Minimum wage: Quebec apple growers want to be compensated

After having received a first refusal from Quebec Government to mitigate the impact of the increase in the minimum wage, the Producers of Apples of Quebec (PPQ) are coming back.

At their annual general meeting on January 23, the Quebec Apple Growers' unanimously adopted a resolution to continue discussions in this direction through the Union Horticultural Grower' Table (UPA). More concretely, members are asking for a temporary mitigation measure to absorb the wage increase above inflation.

The minimum wage, which will rise to $ 13.10 an hour on May 1, represents an increase of 22% since 2016 while inflation has been around 5% for the same period. "We will not give up because [Minister Lamontagne] said no to us for the first time last spring," said Daniel Ruel, Director General of Quebec Apple Growers.

The latter indicates that since then, the Horticultural Table has presented several proposals to the government, including that of obtaining a tax credit on the wage bill. In the apple industry, wages represent around a third of production costs.

Strong competition

Representatives of the Ministry of Finance have been met in recent months. "They are aware that in the agricultural sector, unlike other sectors, you cannot turn around and pass the bill on to consumers," said Mr. Ruel. Local fruits are strongly challenged by those which are imported and produced at lower cost, recalls Stéphanie Levasseur, president of Quebec Apple Growers.

In his speech to the assembly, the president of the UPA, Marcel Groleau, highlighted the efforts made by the Horticultural Table. "I don't think we should give up on this issue. We are working hard on it and we must continue to refine our arguments, ”he said. The president also spoke of the absence of reciprocity rules at the country's borders, which creates inequities between the value of imported fruits and those that are local.

Better monitoring

In fact, the Quebec Apple Growers adopted a resolution asking the federal government to apply the same legal and regulatory framework to imported products as that required for Canadian producers with regard to pesticides.

The organization is also urging Ottawa to put in place the necessary monitoring structures to ensure that imported products do not contain pesticide residues that are not registered in Canada.

2018, a year to forget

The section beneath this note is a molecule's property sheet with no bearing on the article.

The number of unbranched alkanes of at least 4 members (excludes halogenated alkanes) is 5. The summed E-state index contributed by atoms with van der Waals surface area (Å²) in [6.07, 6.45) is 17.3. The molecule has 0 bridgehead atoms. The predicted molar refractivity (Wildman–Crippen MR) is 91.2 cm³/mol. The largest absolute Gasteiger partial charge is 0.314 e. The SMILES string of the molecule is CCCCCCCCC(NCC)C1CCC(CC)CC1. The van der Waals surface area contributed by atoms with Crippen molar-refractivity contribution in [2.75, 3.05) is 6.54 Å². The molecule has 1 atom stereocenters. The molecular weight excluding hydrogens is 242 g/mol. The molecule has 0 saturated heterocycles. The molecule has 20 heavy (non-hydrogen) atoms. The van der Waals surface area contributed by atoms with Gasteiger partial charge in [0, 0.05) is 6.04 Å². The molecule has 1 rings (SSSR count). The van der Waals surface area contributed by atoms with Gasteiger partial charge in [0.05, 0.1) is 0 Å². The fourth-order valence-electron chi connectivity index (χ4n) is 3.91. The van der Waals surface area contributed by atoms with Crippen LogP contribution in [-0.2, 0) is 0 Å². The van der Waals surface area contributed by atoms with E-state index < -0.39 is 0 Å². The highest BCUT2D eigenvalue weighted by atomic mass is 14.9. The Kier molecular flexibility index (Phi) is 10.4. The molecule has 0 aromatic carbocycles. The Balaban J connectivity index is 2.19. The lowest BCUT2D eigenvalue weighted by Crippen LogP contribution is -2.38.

The sales value of the four main apple varieties (McIntosh, Cortland, Spartan and Empire) decreased by 2% in 2018, compared to the 10-year average. And despite an increase in volumes sold for McIntosh, its average price still fell 11%.

If the late spring adversely affected the quality of apples that year, especially in terms of firmness, producers still managed to sell better volumes than in 2017, 42 million kilos. These quantities, however, remained lower than the average of the previous five seasons, around 45 million kilos.

The president of Quebec Apple Growers., Stéphanie Levasseur, is more optimistic for the 2019 season. "It's better off for this year. We have exceptional firmness, ”she notes.

The post-ASRA

During the month of March, Les Quebec Apple Growers (PPQ) will have to submit proposals to "La Financière agricole du Québec" in an attempt to recover the $ 1.6 million paid by the government agency in the stabilization insurance agricultural income (ASRA).

This decision comes when the majority of apple growers decided to abandon ASRA to turn to Agri-Quebec and Agri-Quebec Plus last year. The Quebec Apple Growers Income Security Committee now has the mandate to present one or more investment programs to La Financière that would allow this amount to be reallocated. All producers, including those who were not previously covered by ASRA, will then be eligible for calls for applications, said Jennifer Gagné, research and information officer for Quebec Apple Growers. Details of the new program (s) should be known by the next harvest.

Source: Josianne Desjardins, La Terre de chez nous

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